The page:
My pastor, friend, and colleague in blogging, the Rev. Rocky Supinger, wrote powerfully in this post about a visitor from Dayton. She was with us at church in Chicago on Sunday, not in Dayton, but she was grateful that we acknowledged the pain after events in her home city.
The post got me thinking about another way the pain could be expressed -- in a hymn we didn't happen to sing on Sunday, but that I've sung since. The tune is called Abbot's Leigh, and I recall reading that it was written in Great Britain during World War II.
The words that taught me to love this tune are under the title "God is Love." I'm writing them from memory, but I remember that this is the last verse:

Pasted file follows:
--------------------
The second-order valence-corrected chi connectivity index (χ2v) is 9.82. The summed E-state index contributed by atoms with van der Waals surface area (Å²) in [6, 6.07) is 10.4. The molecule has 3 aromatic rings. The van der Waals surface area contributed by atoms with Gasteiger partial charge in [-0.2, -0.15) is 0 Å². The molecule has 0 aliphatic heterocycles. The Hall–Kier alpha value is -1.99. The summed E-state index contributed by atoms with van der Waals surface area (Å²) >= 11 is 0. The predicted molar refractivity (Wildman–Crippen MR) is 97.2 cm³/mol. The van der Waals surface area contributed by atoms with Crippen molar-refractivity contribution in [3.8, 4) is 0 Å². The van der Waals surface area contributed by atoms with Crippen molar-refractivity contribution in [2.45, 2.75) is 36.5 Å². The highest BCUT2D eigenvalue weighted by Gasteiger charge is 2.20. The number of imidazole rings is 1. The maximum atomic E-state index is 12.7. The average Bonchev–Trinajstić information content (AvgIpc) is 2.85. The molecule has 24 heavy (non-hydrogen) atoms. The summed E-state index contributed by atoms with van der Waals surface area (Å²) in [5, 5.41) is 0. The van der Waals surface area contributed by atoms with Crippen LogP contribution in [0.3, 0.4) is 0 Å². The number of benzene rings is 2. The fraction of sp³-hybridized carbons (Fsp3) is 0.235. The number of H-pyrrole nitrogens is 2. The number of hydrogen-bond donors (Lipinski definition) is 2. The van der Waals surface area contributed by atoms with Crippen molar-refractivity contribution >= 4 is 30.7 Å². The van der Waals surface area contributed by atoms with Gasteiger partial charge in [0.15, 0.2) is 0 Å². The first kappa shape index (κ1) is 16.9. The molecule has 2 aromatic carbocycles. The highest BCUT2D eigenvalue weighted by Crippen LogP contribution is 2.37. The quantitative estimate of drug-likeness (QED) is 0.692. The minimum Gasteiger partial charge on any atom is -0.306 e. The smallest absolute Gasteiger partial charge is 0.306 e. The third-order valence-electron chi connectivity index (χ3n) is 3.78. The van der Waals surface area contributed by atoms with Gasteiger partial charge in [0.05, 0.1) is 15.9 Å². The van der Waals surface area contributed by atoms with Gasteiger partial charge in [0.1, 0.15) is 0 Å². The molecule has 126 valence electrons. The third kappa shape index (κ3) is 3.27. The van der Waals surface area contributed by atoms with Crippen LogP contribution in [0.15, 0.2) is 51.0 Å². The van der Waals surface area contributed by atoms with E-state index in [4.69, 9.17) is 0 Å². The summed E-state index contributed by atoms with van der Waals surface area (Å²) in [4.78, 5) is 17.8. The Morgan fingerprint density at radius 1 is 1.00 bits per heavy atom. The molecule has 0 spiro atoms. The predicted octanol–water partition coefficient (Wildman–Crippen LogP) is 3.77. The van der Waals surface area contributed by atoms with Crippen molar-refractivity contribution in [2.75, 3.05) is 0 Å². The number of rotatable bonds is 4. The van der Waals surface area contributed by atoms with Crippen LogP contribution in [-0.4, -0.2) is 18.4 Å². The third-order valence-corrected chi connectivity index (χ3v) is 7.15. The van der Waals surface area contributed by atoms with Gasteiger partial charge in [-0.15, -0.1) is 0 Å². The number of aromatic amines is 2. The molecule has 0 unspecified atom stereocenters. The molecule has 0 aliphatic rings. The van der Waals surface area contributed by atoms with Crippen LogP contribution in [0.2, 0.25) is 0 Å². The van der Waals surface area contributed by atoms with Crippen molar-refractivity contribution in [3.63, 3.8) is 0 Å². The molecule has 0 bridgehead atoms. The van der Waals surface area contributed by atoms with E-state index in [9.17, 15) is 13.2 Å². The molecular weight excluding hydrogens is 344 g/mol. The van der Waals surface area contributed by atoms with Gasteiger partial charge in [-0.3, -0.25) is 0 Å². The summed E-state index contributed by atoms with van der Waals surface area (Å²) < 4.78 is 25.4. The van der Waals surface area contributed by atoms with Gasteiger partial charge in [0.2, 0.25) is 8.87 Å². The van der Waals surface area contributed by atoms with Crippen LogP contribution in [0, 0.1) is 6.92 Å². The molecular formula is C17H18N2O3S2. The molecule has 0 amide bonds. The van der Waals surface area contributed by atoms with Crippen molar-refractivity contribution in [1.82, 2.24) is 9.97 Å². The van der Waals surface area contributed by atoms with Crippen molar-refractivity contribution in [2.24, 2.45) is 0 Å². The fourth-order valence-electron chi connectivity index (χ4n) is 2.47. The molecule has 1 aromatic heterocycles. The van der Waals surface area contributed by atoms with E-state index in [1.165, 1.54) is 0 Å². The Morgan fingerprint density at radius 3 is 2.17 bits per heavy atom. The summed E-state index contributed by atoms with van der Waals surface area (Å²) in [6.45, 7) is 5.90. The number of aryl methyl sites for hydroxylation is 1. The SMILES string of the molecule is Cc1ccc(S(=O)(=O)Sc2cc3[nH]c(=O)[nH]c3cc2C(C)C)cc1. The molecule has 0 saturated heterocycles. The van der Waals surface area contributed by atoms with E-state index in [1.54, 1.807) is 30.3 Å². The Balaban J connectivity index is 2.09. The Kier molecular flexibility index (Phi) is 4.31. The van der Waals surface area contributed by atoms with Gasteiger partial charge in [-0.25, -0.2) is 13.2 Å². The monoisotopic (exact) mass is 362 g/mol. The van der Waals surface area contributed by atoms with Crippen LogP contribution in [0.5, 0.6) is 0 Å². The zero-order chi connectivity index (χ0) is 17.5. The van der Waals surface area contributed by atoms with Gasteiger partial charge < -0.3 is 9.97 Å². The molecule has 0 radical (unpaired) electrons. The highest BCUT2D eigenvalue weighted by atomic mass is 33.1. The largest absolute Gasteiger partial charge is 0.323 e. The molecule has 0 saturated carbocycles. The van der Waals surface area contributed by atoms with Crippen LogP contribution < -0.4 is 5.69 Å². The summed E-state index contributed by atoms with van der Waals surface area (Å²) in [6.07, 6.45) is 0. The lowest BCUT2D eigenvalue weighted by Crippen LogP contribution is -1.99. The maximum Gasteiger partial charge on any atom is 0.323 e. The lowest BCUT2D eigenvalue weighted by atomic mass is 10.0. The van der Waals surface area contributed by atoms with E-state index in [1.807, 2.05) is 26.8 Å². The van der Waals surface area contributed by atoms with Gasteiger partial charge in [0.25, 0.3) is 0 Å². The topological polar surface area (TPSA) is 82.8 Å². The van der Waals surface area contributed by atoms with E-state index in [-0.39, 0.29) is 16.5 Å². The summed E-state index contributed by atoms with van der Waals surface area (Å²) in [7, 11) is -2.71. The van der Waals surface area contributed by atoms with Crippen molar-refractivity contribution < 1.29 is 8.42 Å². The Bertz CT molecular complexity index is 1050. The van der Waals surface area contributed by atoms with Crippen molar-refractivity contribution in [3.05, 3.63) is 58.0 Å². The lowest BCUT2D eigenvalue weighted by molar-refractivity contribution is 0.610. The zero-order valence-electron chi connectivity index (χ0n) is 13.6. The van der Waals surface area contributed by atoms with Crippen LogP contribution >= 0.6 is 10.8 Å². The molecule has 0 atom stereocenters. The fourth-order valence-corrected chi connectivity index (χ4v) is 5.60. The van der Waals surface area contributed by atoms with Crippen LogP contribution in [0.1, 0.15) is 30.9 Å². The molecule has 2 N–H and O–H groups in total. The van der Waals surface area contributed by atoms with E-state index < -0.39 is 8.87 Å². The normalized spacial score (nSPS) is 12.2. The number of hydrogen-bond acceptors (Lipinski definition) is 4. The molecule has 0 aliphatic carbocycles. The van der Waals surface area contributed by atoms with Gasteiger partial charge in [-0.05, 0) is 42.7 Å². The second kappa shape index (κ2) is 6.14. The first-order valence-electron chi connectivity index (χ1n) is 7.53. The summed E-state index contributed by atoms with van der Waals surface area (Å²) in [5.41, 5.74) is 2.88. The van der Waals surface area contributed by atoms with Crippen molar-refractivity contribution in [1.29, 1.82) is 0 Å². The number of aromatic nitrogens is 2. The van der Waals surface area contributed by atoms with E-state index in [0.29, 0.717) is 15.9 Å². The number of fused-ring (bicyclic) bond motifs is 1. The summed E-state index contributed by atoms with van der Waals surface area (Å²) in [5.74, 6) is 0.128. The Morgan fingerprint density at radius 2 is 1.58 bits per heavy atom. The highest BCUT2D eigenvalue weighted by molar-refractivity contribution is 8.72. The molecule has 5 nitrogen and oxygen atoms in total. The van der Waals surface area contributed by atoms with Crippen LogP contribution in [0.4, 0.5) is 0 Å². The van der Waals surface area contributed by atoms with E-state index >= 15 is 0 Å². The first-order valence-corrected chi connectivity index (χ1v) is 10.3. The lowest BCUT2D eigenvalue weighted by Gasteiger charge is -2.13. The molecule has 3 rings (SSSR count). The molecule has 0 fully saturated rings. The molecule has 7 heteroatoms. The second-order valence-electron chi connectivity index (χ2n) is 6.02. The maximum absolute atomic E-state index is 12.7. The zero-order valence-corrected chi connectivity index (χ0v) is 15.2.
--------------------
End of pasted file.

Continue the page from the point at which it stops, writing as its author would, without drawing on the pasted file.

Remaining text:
"God is love, and love enfolds us,
all the world in one embrace.
With unfailing grasp, God holds us,
ev'ry child of ev'ry race.
And when human hearts are breaking
under sorrow's iron rod,
Then we find that self-same aching
deep within the heart of God."
My reading and research tells me that it was written in 1941 in Britain, for a congregation that wanted to keep singing "Glorious Things of Thee Are Spoken," but objected to the standard hymn tune for those words. I don't blame them; that tune, known as the Austrian Hymn, is the German national anthem. I can see why that wasn't popular in the U.K. in 1941.
I don't pretend to have a solution to the madness. I just wanted to get these beautiful words out there and share my friend's observations.
Words must keep meaning something.